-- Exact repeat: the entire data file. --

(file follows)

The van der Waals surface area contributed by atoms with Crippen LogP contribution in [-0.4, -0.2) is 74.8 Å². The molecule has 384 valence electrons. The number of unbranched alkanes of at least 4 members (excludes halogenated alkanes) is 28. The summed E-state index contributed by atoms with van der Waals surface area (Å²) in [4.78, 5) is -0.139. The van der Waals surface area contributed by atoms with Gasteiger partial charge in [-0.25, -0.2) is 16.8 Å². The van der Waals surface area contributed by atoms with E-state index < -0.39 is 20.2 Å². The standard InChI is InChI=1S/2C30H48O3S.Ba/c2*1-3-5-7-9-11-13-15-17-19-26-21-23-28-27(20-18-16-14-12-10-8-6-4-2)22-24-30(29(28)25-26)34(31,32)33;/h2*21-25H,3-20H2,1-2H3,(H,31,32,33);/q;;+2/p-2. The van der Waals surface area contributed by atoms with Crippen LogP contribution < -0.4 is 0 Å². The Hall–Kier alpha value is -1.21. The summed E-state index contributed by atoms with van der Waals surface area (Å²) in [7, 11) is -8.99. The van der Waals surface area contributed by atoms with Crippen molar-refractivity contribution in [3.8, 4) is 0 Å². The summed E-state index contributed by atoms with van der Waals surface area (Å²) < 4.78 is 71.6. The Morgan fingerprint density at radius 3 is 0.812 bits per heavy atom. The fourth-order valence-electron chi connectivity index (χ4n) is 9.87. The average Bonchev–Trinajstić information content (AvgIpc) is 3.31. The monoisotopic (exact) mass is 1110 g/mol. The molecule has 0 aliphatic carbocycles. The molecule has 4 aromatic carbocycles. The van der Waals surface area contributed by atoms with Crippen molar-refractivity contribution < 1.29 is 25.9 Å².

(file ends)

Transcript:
The van der Waals surface area contributed by atoms with Crippen LogP contribution in [-0.4, -0.2) is 74.8 Å². The molecule has 384 valence electrons. The number of unbranched alkanes of at least 4 members (excludes halogenated alkanes) is 28. The summed E-state index contributed by atoms with van der Waals surface area (Å²) in [4.78, 5) is -0.139. The van der Waals surface area contributed by atoms with Gasteiger partial charge in [-0.25, -0.2) is 16.8 Å². The van der Waals surface area contributed by atoms with E-state index < -0.39 is 20.2 Å². The standard InChI is InChI=1S/2C30H48O3S.Ba/c2*1-3-5-7-9-11-13-15-17-19-26-21-23-28-27(20-18-16-14-12-10-8-6-4-2)22-24-30(29(28)25-26)34(31,32)33;/h2*21-25H,3-20H2,1-2H3,(H,31,32,33);/q;;+2/p-2. The van der Waals surface area contributed by atoms with Crippen LogP contribution < -0.4 is 0 Å². The Hall–Kier alpha value is -1.21. The summed E-state index contributed by atoms with van der Waals surface area (Å²) in [7, 11) is -8.99. The van der Waals surface area contributed by atoms with Crippen molar-refractivity contribution in [3.8, 4) is 0 Å². The summed E-state index contributed by atoms with van der Waals surface area (Å²) < 4.78 is 71.6. The Morgan fingerprint density at radius 3 is 0.812 bits per heavy atom. The fourth-order valence-electron chi connectivity index (χ4n) is 9.87. The average Bonchev–Trinajstić information content (AvgIpc) is 3.31. The monoisotopic (exact) mass is 1110 g/mol. The molecule has 0 aliphatic carbocycles. The molecule has 4 aromatic carbocycles. The van der Waals surface area contributed by atoms with Crippen molar-refractivity contribution < 1.29 is 25.9 Å².